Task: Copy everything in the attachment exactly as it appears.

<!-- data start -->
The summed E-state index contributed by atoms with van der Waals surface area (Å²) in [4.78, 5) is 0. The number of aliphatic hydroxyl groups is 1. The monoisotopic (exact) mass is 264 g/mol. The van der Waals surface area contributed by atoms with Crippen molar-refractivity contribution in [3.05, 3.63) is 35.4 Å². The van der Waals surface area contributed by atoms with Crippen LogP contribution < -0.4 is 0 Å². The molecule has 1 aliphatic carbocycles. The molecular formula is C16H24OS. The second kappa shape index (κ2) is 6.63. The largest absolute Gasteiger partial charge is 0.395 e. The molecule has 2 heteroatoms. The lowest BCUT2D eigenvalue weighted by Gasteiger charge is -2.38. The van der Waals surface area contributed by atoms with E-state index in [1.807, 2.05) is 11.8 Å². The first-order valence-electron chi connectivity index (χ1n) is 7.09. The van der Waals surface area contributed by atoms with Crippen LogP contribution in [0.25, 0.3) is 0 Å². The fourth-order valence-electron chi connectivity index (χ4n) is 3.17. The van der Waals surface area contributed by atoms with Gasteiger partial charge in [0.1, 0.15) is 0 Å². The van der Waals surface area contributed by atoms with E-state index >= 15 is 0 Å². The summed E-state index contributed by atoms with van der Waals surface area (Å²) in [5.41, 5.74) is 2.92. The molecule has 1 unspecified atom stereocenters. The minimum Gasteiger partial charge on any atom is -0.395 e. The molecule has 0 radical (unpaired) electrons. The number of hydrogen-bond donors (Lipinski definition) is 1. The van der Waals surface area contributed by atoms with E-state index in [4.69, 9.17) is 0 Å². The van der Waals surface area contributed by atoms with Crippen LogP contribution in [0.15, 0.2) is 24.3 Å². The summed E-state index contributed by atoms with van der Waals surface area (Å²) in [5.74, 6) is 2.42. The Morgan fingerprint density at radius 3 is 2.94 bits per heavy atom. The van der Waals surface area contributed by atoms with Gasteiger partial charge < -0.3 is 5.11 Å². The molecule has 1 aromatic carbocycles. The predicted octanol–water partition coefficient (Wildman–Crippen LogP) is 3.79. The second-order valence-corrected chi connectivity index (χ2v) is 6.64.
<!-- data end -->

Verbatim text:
The summed E-state index contributed by atoms with van der Waals surface area (Å²) in [4.78, 5) is 0. The number of aliphatic hydroxyl groups is 1. The monoisotopic (exact) mass is 264 g/mol. The van der Waals surface area contributed by atoms with Crippen molar-refractivity contribution in [3.05, 3.63) is 35.4 Å². The van der Waals surface area contributed by atoms with Crippen LogP contribution < -0.4 is 0 Å². The molecule has 1 aliphatic carbocycles. The molecular formula is C16H24OS. The second kappa shape index (κ2) is 6.63. The largest absolute Gasteiger partial charge is 0.395 e. The molecule has 2 heteroatoms. The lowest BCUT2D eigenvalue weighted by Gasteiger charge is -2.38. The van der Waals surface area contributed by atoms with E-state index in [1.807, 2.05) is 11.8 Å². The first-order valence-electron chi connectivity index (χ1n) is 7.09. The van der Waals surface area contributed by atoms with Crippen LogP contribution in [0.25, 0.3) is 0 Å². The fourth-order valence-electron chi connectivity index (χ4n) is 3.17. The van der Waals surface area contributed by atoms with Gasteiger partial charge in [0.1, 0.15) is 0 Å². The van der Waals surface area contributed by atoms with E-state index >= 15 is 0 Å². The summed E-state index contributed by atoms with van der Waals surface area (Å²) in [5.41, 5.74) is 2.92. The molecule has 1 unspecified atom stereocenters. The minimum Gasteiger partial charge on any atom is -0.395 e. The molecule has 0 radical (unpaired) electrons. The number of hydrogen-bond donors (Lipinski definition) is 1. The van der Waals surface area contributed by atoms with E-state index in [4.69, 9.17) is 0 Å². The van der Waals surface area contributed by atoms with Crippen LogP contribution in [0.15, 0.2) is 24.3 Å². The summed E-state index contributed by atoms with van der Waals surface area (Å²) in [5.74, 6) is 2.42. The Morgan fingerprint density at radius 3 is 2.94 bits per heavy atom. The van der Waals surface area contributed by atoms with Gasteiger partial charge < -0.3 is 5.11 Å². The molecule has 1 aromatic carbocycles. The predicted octanol–water partition coefficient (Wildman–Crippen LogP) is 3.79. The second-order valence-corrected chi connectivity index (χ2v) is 6.64.